Careers and Education Information, Advice and Guidance

Every young person in Oxfordshire can access high-quality information and guidance about learning and careers choices, next steps and achieving their potential
IAG Advisor and student

Careers information, advice and guidance is available to young people in Oxfordshire, aged 13–19, and those aged up to 25 who have special circumstances like learning difficulties.

If you are at school, college, or sixth form, your school or college will provide you with unbiased information, advice and guidance. This might include:

  • Study choices and options
  • Apprenticeships and other training opportunities
  • Options and availability in other schools or colleges
  • Careers and job-seeking after school or college

You can also get careers information advice and guidance at local open days, job fairs and events.

Crucial: You can also access information, advice and guidance right here on oxme, just click on the "chat live" button and speak to one of our advisors. Out of hours you can leave a message and we'll get back to you the next working day.

What sort of help can you get?

Advisors are there to help you:

  • Find education, training, and work
  • Find voluntary or personal development opportunities
  • Develop your skills, especially those related to work and training

Advisors can also help you access a huge range of other advice and guidance services on other issues that may be affecting your life, such as health (including sexual health, pregnancy and problems with drugs or alcohol), being a Young Carer or if you have issues at home or are homeless.

Crucial: If you are aged 16-19, and not in employment or training, you can also get support from the EET Support Service

 

The EET Support Service provides one-to-one support for young people aged 16-18 who are Not in Employment, Education or Training (NEET), and who need extra help to re-engage with learning. Support includes one-to-one phone or face to-face meetings, information and guidance, and other support to find a learning or training destination, including case work and referral on to other services where there is a need.  

 

Register online for the EET Support Service.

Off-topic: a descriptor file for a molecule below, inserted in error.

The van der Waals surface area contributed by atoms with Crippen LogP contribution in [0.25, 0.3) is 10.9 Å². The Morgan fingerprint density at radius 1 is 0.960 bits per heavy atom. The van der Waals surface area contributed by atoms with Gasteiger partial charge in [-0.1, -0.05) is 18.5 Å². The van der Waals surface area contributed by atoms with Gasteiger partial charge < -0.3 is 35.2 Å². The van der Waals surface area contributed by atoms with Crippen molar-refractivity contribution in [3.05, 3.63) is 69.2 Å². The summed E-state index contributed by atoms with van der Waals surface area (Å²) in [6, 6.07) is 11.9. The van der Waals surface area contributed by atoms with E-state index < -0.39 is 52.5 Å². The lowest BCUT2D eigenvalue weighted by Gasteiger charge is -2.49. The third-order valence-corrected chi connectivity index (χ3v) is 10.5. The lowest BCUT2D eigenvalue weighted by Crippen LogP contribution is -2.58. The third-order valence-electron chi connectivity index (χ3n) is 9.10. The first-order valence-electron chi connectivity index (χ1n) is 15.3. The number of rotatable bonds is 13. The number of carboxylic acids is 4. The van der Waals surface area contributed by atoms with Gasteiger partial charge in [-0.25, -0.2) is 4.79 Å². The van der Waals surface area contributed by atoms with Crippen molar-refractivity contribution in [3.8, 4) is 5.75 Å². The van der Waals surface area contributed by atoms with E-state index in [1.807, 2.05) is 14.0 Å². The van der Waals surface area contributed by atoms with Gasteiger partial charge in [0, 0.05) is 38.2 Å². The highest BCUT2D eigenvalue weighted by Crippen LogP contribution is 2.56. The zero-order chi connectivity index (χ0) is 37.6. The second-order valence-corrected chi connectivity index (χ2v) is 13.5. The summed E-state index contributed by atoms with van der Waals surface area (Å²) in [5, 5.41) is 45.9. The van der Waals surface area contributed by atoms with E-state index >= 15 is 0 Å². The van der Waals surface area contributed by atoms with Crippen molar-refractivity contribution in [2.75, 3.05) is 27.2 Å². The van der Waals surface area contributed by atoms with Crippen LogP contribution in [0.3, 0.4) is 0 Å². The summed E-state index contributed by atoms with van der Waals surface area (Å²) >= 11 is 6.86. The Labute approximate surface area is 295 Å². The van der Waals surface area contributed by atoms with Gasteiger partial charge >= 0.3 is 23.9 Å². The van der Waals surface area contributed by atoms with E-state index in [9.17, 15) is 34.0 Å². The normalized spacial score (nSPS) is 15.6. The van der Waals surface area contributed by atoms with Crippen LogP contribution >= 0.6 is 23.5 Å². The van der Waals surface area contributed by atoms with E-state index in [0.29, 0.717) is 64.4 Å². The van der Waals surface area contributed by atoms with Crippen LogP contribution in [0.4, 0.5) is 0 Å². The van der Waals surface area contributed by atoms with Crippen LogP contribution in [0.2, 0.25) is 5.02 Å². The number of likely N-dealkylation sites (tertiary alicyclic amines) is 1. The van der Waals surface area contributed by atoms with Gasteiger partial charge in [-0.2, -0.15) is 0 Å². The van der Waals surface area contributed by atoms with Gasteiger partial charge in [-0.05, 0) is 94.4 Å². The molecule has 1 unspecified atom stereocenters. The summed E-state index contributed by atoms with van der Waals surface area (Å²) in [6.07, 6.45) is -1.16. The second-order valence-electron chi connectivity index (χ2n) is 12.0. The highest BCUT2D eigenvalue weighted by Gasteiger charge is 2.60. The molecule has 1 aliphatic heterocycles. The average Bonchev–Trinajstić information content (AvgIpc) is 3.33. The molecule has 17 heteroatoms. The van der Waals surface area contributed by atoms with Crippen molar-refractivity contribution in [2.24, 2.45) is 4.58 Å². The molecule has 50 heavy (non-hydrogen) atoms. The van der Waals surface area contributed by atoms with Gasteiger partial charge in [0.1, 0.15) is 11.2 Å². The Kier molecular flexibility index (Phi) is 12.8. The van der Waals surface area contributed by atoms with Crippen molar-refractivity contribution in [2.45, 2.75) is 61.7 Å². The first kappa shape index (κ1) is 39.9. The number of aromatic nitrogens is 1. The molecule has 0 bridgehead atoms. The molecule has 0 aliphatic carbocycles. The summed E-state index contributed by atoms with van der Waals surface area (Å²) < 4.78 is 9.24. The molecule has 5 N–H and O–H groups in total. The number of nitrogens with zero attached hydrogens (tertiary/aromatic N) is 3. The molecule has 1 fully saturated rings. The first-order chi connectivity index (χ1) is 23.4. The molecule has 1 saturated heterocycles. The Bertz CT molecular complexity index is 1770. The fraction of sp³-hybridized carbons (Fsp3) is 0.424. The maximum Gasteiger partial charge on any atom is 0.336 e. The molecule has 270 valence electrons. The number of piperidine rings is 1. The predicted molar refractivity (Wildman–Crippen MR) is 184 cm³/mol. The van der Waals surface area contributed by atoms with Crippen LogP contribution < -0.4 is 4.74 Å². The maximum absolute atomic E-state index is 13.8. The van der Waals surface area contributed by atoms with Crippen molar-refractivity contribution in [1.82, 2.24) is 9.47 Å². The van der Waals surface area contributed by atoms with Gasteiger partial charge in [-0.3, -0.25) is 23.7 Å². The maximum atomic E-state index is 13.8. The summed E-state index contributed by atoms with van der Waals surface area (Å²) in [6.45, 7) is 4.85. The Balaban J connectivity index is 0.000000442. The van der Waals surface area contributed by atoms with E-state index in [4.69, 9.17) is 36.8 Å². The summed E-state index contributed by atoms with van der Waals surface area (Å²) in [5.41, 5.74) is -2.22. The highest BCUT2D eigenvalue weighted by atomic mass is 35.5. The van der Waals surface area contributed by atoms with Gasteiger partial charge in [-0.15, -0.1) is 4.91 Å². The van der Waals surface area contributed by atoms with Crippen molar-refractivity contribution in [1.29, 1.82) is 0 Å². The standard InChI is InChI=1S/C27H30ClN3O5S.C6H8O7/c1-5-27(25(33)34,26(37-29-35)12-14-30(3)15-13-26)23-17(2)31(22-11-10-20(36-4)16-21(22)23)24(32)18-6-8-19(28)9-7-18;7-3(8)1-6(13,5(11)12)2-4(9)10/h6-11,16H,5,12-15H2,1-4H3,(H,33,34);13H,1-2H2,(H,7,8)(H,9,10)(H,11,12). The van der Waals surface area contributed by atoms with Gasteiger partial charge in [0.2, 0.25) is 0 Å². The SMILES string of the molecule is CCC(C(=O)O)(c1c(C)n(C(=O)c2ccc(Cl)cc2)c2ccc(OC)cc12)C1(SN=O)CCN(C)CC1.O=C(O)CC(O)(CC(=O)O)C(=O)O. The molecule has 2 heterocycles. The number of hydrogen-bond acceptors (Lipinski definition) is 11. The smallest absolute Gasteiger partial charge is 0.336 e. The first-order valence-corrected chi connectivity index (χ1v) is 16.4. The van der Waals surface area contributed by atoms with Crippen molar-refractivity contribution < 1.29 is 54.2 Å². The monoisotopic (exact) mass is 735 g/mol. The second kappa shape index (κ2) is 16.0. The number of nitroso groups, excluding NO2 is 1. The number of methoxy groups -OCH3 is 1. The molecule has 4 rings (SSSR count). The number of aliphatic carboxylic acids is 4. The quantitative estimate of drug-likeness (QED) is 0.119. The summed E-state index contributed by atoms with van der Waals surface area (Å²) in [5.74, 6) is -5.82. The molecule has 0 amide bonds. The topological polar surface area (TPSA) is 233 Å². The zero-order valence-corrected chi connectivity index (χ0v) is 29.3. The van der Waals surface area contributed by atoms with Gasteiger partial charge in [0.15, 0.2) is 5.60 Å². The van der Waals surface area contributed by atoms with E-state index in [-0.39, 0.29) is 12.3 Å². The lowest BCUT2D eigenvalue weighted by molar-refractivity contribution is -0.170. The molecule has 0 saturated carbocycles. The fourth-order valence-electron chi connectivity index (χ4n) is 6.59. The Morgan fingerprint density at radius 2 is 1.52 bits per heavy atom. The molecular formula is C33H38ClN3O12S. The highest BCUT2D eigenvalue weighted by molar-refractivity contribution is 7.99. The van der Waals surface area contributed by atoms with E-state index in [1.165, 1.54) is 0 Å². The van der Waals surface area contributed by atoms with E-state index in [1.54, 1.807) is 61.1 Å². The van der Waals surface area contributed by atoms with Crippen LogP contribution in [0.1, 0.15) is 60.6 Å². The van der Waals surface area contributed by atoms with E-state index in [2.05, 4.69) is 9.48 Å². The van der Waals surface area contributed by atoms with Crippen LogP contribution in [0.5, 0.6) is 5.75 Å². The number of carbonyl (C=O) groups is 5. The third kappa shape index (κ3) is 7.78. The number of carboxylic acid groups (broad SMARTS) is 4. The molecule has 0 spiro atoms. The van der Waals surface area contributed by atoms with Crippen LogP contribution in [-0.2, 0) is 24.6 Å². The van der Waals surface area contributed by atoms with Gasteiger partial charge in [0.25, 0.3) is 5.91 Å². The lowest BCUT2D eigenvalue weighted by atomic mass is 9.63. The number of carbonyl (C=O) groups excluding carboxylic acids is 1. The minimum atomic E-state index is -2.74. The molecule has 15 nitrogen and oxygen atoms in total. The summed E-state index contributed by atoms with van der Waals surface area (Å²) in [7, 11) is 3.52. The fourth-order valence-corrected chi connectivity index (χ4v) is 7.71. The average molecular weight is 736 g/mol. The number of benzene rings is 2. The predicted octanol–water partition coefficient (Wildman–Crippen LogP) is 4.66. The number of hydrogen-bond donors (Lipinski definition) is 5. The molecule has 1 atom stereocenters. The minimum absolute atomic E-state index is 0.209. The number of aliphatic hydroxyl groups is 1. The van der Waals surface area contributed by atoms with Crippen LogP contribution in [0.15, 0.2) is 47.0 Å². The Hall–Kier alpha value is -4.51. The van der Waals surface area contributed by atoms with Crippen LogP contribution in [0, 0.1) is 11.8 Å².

Not at school or college?

If you are not at school or college, you are still able to get support from the EET Support Service if you are aged 16-19 and not in employment, education or training.

You can also contact the National Careers Service online or by phone on 0800 100 900 8am-10pm seven days a week.

You can also get some support right here:

  • Chat online to workers 10am-4pm, Monday to Friday, leave a message out of hours
  • Link up with us on Facebook, Twitter
  • Sign up to our Train Up! and Hot Jobs newsletters.
  • Register your details with us to receive regular email bulletins about opportunities, courses, jobs, apprenticeships and enter our monthly competition!
  • Register with the EET Support Service,  if you are aged 16-19 and are Not in Education, Employment or Training and need more help to re-engage with learning

Comments

I am in Year 12 and now not sure of my choices .I originally wanted to be a nurse but my grades are lower so now not sure what to do .Any advice pls

Hi Sophie, thanks for your enquiry. If you're in Y12 at school, someone at your school should be able to provide you with information and guidance about careers in healthcare, so please ask at school. In the meantime, here are some links to information that may help with your job-search.

Nursing is a brilliant work area with very high demand, and lots of different and varied jobs. The best place to start looking and find out about requirements is on the NHS Careers Website. While one route into nursing is via studying nursing at university, there are also other routes like apprenticeships and traineeships. These may require fewer qualifications, and depend more on the passion and capabilities of the individual.

There are also other careers within the health area, such as being a Healthcare Assistant and Maternity Support Worker and which are available to people with fewer qualifications. You can find information about these jobs, including what qualifications they need, on the National Careers Service website.

Finally, you may wish get a look at the sort of jobs being advertised now - http://www.jobs.nhs.uk/ is the NHS job finder and gives you a good overview of jobs available within the NHS. There are also jobs in private care homes, and home care - you can find some of them advertised here.

The important things is not to become discouraged. Many people choose to do extra work to improve grades, but having other plans ready (different job roles, or applying for an apprenticeship, for example) as back up plans can also be very useful.

I wish you all the best - and don't forget that doing volunteering or work experience in your chosen job area can also be very useful, as it demonstrated both your determination and that you can manage the work.

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